Happy new year!
As a reviewer you should be allowed to answer review request using the same journal slang. Here is my version adapted to Science:
“Thank you for offering me to review the manuscript [Insert title here]. Competition for my time allocated to review is becoming increasingly fierce; I currently receive close to 30 requests a year, but I am only able to review roughly 12. The topic is certainly in my area of expertise and the analysis is interesting, however it was given a lower priority ranking than others. Unfortunately, this means that I will not be able to review it in-depth. My decisions are made on the basis of current workload as well as interest and significance. Due to my time limitations, I must reject excellent, exciting, and potentially important papers every month. Thus, my inability to review this work should not be taken as a direct comment on its quality or importance.” *
This is clearly ironic, and highlights the pressure to find reviewers, but honestly, I feel sorry every single time I have to say no to a review request, and I always want to write back explaining why I can’t this time.
*The acceptance to review version can also be quite interesting.
This post has two purposes, first, celebrate that I was awarded a RyC fellowship to go back to Spain, which is very exciting. Second to recommend to everyone the reading of Ramón y Cajal advice for a young researcher [PDF here].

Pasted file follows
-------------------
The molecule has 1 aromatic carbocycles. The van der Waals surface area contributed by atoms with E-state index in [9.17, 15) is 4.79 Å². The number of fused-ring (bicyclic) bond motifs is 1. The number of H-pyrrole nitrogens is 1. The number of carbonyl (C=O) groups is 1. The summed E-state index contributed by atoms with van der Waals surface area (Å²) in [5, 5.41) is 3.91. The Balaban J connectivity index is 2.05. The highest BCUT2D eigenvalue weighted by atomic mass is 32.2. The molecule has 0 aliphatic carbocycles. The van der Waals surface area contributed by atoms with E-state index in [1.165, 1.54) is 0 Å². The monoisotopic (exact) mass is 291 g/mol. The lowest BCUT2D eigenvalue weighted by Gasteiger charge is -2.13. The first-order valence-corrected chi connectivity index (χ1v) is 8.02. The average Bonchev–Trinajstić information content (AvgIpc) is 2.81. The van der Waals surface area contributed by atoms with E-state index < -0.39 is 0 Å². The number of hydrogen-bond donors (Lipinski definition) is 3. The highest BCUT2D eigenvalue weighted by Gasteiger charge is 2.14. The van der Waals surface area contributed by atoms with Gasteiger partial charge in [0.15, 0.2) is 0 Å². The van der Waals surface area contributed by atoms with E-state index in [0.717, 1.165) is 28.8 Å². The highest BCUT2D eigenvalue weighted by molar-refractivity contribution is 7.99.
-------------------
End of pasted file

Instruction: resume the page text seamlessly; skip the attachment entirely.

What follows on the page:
It was written in 1920’s and is surprisingly modern. He makes a strong argument to let the data talk for your science and he make some very relevant points against the inclusion of honorary authors. I also love his steps to write a paper:
(1) Have something to say, (2) say it, (3) stop once it is said, and (4) give the article a suitable title and order of presentation.
He is a little bit too harsh on substituting talent by working hard, but I agree that working hard (i.e. don’t expect discoveries to come easy) is a good advice. Putting that together with his advice on how to criticise others work without hurting any feeling (i.e, always acknowledging the good points first), I can summarise it with a quote borrowed from my father: “work hard and be nice to people”. On my own experience, I recommend anyone to maximize the feeling that Science is a big community of helpful people with a common purpose rather than a competition among researchers.